• Both the package and tour ids are unique identifiers (GUIDs). They are referenced by the ContributorId in the Tags table but there is no foreign key constraint. That is, a ContributionId is a GUID which may match up with either a tour id or a package id.
  • The sequence numbers within the TourPackages table represent the visual display order of the tours within the package. Therefore the sequence numbers cannot be random and must cycle through each of the tours in a package without repeating within that package.
  • The data generated for the model has to follow statistical distributions representative of the production environment, such as:
    • There should be 5 times as many tours as users with the number of tours per user following a normal statistical distribution between 1 and 10 tours.
    • The total number of packages should be 40% of the total number of tours. Tours distribution amongst the packages should be random
    • Total tags should be 60% of total tours. The vast majority of these tags (almost 10-to-1) should be attributed to tours. The remained are attributed to tour packages.

Basic SQL Data Generator Capabilities

Creating a project with SQL Data Generator is as easy as selecting the database you wish to generate data into.

Generating Production Data - Project Configuration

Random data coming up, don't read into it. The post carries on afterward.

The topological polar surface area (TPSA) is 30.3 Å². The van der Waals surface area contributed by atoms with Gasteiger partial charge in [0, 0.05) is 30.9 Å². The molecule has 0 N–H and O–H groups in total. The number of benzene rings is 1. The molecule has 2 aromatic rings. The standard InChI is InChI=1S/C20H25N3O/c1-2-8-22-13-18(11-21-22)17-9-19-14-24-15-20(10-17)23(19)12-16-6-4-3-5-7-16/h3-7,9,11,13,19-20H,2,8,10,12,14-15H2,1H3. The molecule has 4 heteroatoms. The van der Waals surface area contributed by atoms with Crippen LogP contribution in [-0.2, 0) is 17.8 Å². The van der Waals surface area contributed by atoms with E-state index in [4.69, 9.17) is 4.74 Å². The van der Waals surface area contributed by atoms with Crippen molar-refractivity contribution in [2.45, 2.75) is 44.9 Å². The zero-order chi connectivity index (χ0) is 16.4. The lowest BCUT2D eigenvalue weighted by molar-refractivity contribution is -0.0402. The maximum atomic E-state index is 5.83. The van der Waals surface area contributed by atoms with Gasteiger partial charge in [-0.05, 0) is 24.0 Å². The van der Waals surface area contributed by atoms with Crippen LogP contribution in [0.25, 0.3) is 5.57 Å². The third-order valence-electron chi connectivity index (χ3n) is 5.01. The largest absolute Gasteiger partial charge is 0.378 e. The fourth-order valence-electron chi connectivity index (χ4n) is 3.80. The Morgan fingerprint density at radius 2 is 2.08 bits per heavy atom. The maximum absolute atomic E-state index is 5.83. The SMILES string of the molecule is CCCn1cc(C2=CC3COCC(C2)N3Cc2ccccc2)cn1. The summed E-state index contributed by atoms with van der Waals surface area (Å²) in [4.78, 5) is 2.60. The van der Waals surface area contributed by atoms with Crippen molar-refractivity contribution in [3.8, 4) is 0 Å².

Once the project is created, SQL generator will infer information about the data based upon the column types and other characteristics. You can then review sample data and tweak the configuration options to meet your needs.

Generating Data - Column Generation Settings

Specifying valid values for the Tour table’s longitude column. Changes to the generator settings are immediately reflected in the sample data set, providing the opportunity to validate the impacts of the changes.

Generating Data - Previewing Generated Data

Intermediate SQL Data Generator Capabilities

Specifying the mechanism to determine how many rows to generate is made easy within SQL Data Generator. This enables the data to be generated in proportion to production ratios, as stipulated in our requirements.

Generating Data - Specifying Counts and Ratios

These same capabilities allow us to address the requirements around TourPackage sequence numbers by letting SQL Data Generator handle the generation of combinations within the TourId / Package Id composite key space.